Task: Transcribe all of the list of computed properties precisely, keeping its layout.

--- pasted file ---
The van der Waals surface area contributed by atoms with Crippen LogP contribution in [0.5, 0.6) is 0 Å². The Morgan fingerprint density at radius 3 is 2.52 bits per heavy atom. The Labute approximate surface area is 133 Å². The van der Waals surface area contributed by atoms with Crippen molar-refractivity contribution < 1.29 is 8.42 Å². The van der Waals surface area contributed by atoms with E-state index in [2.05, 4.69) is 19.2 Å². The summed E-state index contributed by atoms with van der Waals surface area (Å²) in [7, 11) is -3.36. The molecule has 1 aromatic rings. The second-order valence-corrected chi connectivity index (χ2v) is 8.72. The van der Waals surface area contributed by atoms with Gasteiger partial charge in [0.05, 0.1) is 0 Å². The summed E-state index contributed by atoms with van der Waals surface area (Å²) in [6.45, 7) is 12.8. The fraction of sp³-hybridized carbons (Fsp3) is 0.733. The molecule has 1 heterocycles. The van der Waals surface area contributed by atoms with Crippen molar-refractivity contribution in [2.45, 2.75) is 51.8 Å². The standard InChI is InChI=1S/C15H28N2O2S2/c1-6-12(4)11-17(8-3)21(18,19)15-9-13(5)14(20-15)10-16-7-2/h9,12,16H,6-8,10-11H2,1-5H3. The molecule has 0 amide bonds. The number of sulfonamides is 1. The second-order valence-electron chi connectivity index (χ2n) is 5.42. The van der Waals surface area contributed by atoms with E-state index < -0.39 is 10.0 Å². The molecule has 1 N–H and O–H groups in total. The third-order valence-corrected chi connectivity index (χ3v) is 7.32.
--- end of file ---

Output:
The van der Waals surface area contributed by atoms with Crippen LogP contribution in [0.5, 0.6) is 0 Å². The Morgan fingerprint density at radius 3 is 2.52 bits per heavy atom. The Labute approximate surface area is 133 Å². The van der Waals surface area contributed by atoms with Crippen molar-refractivity contribution < 1.29 is 8.42 Å². The van der Waals surface area contributed by atoms with E-state index in [2.05, 4.69) is 19.2 Å². The summed E-state index contributed by atoms with van der Waals surface area (Å²) in [7, 11) is -3.36. The molecule has 1 aromatic rings. The second-order valence-corrected chi connectivity index (χ2v) is 8.72. The van der Waals surface area contributed by atoms with Gasteiger partial charge in [0.05, 0.1) is 0 Å². The summed E-state index contributed by atoms with van der Waals surface area (Å²) in [6.45, 7) is 12.8. The fraction of sp³-hybridized carbons (Fsp3) is 0.733. The molecule has 1 heterocycles. The van der Waals surface area contributed by atoms with Crippen molar-refractivity contribution in [2.45, 2.75) is 51.8 Å². The standard InChI is InChI=1S/C15H28N2O2S2/c1-6-12(4)11-17(8-3)21(18,19)15-9-13(5)14(20-15)10-16-7-2/h9,12,16H,6-8,10-11H2,1-5H3. The molecule has 0 amide bonds. The number of sulfonamides is 1. The second-order valence-electron chi connectivity index (χ2n) is 5.42. The van der Waals surface area contributed by atoms with E-state index < -0.39 is 10.0 Å². The molecule has 1 N–H and O–H groups in total. The third-order valence-corrected chi connectivity index (χ3v) is 7.32.